Synopses & Reviews
Over the course of a long and celebrated career, Ray Bradbury has traveled many roads: cruising down country highways that wound through the unseen heart of small-town America; exploring rutted backwoods paths that led to dark and dangerous places; racing at mach-speed along shimmering celestial turnpikes as limitless and exciting as the unbound imagination. The Dean of American storytellers, Bradbury cherishes the worlds he envisions through his windshield. And with incomparable skill and an infectious wonder undiminished by years, he shares what he sees--so that we might also appreciate the view.
DRIVING BLIND is a stunning new collection of short fiction--the first since the publication of Bradbury's critically acclaimed Quicker Than the Eye. With a steady hand on the wheel, the master once again transports us to remarkable places-- and to warm and achingly familiar destinations of the heart, revealed as we've never seen them before in the brilliance of day or gloom of night. Here are unforgettable excursions to the fantastic, glorious grand tours through time and memory-- interspersed with strange, unexpected side trips to the disturbing and eerie--where surprises are waiting around every curve and just beyond each mile marker.
These are new roads we have never ridden before--sprawling interstates and lush, twisting rural routes fraught with dangers and delights of all manner, shape and substance. With Ray Bradbury in the driver's seat, the journey promises to be a memorable one. Come along and enjoy the ride.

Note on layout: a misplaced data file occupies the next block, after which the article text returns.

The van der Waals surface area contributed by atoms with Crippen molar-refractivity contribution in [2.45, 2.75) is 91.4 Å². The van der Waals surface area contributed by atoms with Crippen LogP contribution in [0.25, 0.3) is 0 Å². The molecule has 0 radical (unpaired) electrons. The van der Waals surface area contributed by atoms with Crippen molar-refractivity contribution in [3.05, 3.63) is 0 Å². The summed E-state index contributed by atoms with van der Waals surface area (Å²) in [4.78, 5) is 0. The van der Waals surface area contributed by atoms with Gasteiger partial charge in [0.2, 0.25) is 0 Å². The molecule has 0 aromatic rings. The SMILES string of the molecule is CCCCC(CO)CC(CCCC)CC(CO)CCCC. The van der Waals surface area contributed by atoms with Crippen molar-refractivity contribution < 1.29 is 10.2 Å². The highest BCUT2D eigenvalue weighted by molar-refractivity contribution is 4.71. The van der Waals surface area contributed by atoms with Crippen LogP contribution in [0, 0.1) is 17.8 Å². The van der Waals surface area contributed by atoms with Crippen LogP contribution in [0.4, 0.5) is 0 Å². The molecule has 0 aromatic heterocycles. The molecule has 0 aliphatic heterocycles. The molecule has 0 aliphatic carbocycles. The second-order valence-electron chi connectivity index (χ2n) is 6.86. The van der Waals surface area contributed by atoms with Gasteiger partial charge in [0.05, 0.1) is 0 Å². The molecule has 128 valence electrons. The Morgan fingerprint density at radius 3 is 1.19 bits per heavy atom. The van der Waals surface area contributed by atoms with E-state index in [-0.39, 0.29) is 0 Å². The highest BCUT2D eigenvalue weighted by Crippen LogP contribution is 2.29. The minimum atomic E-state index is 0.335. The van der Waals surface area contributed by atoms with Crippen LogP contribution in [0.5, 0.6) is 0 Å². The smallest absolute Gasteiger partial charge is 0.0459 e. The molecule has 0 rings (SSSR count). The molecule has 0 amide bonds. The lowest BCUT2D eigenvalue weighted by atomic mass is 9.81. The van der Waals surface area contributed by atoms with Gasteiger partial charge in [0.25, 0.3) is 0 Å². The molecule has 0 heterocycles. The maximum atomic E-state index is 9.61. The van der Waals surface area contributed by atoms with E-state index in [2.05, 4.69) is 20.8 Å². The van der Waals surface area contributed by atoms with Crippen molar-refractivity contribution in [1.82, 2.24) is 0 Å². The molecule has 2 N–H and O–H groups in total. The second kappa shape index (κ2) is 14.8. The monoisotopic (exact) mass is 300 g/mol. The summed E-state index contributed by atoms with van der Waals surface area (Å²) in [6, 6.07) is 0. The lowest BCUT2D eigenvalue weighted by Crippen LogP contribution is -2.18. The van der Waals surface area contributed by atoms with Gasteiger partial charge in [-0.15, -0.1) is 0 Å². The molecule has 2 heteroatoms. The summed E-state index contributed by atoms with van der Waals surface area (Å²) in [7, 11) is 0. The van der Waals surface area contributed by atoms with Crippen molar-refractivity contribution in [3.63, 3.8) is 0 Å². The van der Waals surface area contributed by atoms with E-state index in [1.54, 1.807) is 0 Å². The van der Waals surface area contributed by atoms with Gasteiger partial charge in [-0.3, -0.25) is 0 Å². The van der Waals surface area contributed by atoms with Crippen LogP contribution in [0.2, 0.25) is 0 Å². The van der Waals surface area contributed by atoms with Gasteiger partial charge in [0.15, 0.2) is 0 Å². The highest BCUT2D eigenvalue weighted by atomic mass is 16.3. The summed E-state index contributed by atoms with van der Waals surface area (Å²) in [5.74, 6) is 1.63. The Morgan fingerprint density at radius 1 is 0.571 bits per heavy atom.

About the Author
In a career spanning more than seventy years, Ray Bradbury, who died on June 5, 2011 at the age of 91, inspired generations of readers to dream, think, and create. A prolific author of hundreds of short stories and close to fifty books, as well as numerous poems, essays, operas, plays, teleplays, and screenplays, Bradbury was one of the most celebrated writers of our time. His groundbreaking works include Fahrenheit 451
, The Martian Chronicles
, The Illustrated Man
, Dandelion Wine
, and Something Wicked This Way Comes
. He wrote the screen play for John Huston's classic film adaptation of Moby Dick
, and was nominated for an Academy Award. He adapted sixty-five of his stories for television's The Ray Bradbury Theater
, and won an Emmy for his teleplay of The Halloween Tree
. He was the recipient of the 2000 National Book Foundation Medal for Distinguished Contribution to American Letters, the 2004 National Medal of Arts, and the 2007 Pulitzer Prize Special Citation, among many honors.
Throughout his life, Bradbury liked to recount the story of meeting a carnival magician, Mr. Electrico, in 1932. At the end of his performance Electrico reached out to the twelve-year-old Bradbury, touched the boy with his sword, and commanded, "Live forever!" Bradbury later said, "I decided that was the greatest idea I had ever heard. I started writing every day. I never stopped."
Table of Contents
Night train to Babylon -- If MGM is killed, who gets the lion? -- Hello, I must be going -- House divided -- Grand theft -- Remember me? -- Fee fie foe fum -- Driving blind -- I wonder what's become of Sally -- Nothing changes -- That old dog lying in the dust -- Someone in the rain -- Madame ET Monsieur Shill -- Mirror -- End of summer -- Thunder in the morning -- Highest branch on the tree -- Woman is a fast-moving picnic -- Virgin resusitas -- Mr. Pale -- That bird that comes out of the clock -- Brief afterword.